Can you ovulate on birth control?

Ovulating on birth control is called breakthrough ovulation and here’s how often it happens.
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Medically reviewed by Amy Fathman, DNP, FNP-BC

Ever wondered, ‘can you ovulate on birth control?’ Would you believe that anywhere from 10 to 85% of cycles could be ovulatory, depending on the type of birth control used? This does not mean that you are likely to get pregnant in all of those instances. But ovulating on birth control, also known as breakthrough ovulation, is more common and has greater implications than you might think. So how can you know if or when breakthrough ovulation happens to you while on birth control? Are there signs of ovulation while on birth control? I’ll cover the answer to that question and others here. 

What is breakthrough ovulation?

We all have that friend who got pregnant despite being on one, or maybe even two or three different forms of birth control. How is that possible? The truth is, that while the primary aim of the birth control pill is to stop a woman from ovulating (i.e., releasing an egg for possible fertilization), ovulation is still sometimes possible. This phenomenon is called “breakthrough ovulation.” When it happens, it is possible for you to get pregnant that cycle if you have sex around the time of ovulation. Yes, this is despite taking the Pill! 

How the Pill works

Conception can occur if you have sex around the time of breakthrough ovulation because of how the Pill itself works. The Pill has three basic ways or mechanisms of action for preventing pregnancy. The first line of ‘defense’ against pregnancy is to block the hypothalamic-pituitary-ovarian (HPO) feedback loop, which stops ovulation. The second mechanism of action is to thicken your cervical mucus. This prevents sperm from reaching the cervix. The third and final mechanism is to thin your endometrium, or uterine lining, to make implantation impossible.

If breakthrough ovulation happens, that means the first mechanism did not work. This may be due to ‘normal’ usage of the Pill (more on perfect vs normal use in a bit), or the expected effects of the estrogen-free Minipill. If you have sex during your fertile window and the secondary mechanism also fails to thicken your cervical mucus enough, your partner’s sperm can reach your egg. Fertilization is possible.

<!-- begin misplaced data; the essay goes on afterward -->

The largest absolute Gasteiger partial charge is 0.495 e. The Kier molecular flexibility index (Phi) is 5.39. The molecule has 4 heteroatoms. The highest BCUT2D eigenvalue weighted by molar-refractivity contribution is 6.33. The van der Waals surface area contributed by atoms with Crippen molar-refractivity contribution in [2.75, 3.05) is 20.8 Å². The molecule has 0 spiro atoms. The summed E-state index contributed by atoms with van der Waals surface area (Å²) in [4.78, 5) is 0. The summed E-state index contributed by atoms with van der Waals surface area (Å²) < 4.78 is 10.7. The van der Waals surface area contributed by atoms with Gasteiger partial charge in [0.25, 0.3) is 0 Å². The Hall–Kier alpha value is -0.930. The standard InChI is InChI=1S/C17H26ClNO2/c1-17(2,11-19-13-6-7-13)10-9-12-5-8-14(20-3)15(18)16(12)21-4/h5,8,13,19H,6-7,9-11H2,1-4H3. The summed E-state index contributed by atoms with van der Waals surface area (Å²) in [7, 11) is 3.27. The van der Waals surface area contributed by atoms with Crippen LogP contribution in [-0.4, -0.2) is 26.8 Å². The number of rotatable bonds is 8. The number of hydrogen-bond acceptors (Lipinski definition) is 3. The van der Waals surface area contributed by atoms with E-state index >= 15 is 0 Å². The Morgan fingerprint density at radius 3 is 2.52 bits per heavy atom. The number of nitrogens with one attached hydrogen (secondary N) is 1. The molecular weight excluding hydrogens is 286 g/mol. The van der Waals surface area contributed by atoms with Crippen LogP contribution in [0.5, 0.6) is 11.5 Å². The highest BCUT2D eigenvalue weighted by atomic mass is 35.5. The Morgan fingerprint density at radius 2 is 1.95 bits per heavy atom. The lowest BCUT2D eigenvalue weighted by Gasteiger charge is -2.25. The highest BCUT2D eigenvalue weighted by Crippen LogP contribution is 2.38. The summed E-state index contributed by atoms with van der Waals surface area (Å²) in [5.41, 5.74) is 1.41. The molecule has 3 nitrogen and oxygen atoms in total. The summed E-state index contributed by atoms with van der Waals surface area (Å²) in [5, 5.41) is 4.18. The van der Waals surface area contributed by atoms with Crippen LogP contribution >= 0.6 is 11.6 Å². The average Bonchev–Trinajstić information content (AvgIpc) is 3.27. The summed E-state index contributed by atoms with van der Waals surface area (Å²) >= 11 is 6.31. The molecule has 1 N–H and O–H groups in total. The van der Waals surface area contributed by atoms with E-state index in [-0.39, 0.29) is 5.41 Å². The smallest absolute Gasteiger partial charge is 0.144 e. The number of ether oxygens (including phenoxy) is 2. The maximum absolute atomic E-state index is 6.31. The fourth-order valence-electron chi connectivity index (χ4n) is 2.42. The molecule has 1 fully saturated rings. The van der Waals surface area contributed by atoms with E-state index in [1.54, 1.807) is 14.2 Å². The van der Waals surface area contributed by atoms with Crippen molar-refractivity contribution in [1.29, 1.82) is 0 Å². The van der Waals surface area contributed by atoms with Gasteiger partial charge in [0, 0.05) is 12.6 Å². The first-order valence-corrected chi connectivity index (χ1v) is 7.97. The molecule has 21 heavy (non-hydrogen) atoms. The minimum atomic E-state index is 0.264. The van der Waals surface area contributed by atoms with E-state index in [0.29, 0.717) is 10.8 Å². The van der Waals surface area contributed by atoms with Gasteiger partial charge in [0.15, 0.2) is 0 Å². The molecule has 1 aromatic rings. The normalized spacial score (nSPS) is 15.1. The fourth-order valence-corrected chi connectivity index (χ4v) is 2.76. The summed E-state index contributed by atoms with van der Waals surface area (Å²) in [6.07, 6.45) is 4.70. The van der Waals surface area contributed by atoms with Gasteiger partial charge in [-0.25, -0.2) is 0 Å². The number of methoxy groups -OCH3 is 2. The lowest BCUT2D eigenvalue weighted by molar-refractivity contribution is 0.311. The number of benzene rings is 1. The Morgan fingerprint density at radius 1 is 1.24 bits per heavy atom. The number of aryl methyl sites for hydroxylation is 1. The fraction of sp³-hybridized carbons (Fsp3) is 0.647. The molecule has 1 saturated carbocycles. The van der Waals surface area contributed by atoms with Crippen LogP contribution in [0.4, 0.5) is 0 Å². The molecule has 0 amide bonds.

That’s when the final mechanism, thinning of the endometrial lining, comes into play. This tertiary mechanism does not prevent conception. Its purpose is to block an already conceived embryo from implanting in your uterus.

What causes breakthrough ovulation?

Breakthrough ovulation occurs for a number of different reasons. Most are due to more ‘normal’ or typical use of the Pill rather than perfect use (think: you take your pill an hour later than normal, or accidentally skip a dose altogether). Up to 9 out of 100 Pill users will conceive every year with ‘normal’ rather than perfect usage of the Pill. 

Speaking of skipping a dose (or two), you may be especially likely to conceive if you miss at the beginning or end of your monthly course. This is not the only way that breakthrough ovulation can occur, however. Gastrointestinal issues that cause vomiting or diarrhea can also decrease the efficacy of the drug. So can obesity or use of other medications that interact with the Pill. 

How often might breakthrough ovulation on hormonal birth control occur?

Even for those women who take the Pill perfectly, ovulation can still happen in up to 10% of cycles, which means fertilization may still be possible. It’s true that in many cases, a woman who ovulates while on birth control will still not get pregnant. But breakthrough ovulation is a significant factor to consider when you decide to use any kind of birth control. 

Oral contraceptives’ secondary mechanisms or back-up actions (such as the thinning of the endometrial lining) occur after fertilization. This may make implantation less likely to occur, which would lead to the loss of a newly conceived embryo, rather than the mere prevention of its creation [2]. A woman on birth control might not even realize she has conceived and is experiencing a very early miscarriage. 

The Minipill and breakthrough ovulation

Chances of ovulating while on birth control can be even higher if you are taking the progestin-only Pill, also known as the Minipill. (We’ve previously discussed efforts to make the Minipill, or Opill, available over-the-counter without physician oversight, which the FDA officially approved for OTC use on July 13, 2023). While the typical birth control pill includes the combination of both estrogen and progestin, the Minipill only includes progestin. 

The Minipill thickens the cervical mucus and thins the endometrial lining, but does not always stop ovulation. In fact, up to half of women taking the Minipill will still ovulate—and that’s with perfect usage! Taking this medication perfectly also requires that you take your birth control at the same time every single day, as taking it even a few hours late can result in it being ineffective at preventing pregnancy. 

The main reason women choose the Minipill over the combination pill is because it doesn’t come with the side effects of synthetic estrogen in the combination pill. This is especially important for women who breastfeed, for whom estrogen is discouraged for a number of reasons. However, the progestin-only pill has its own issues. These include ovarian cysts, irregular bleeding, plus increased risks of depression, breast cancer, and cervical cancer [3][4].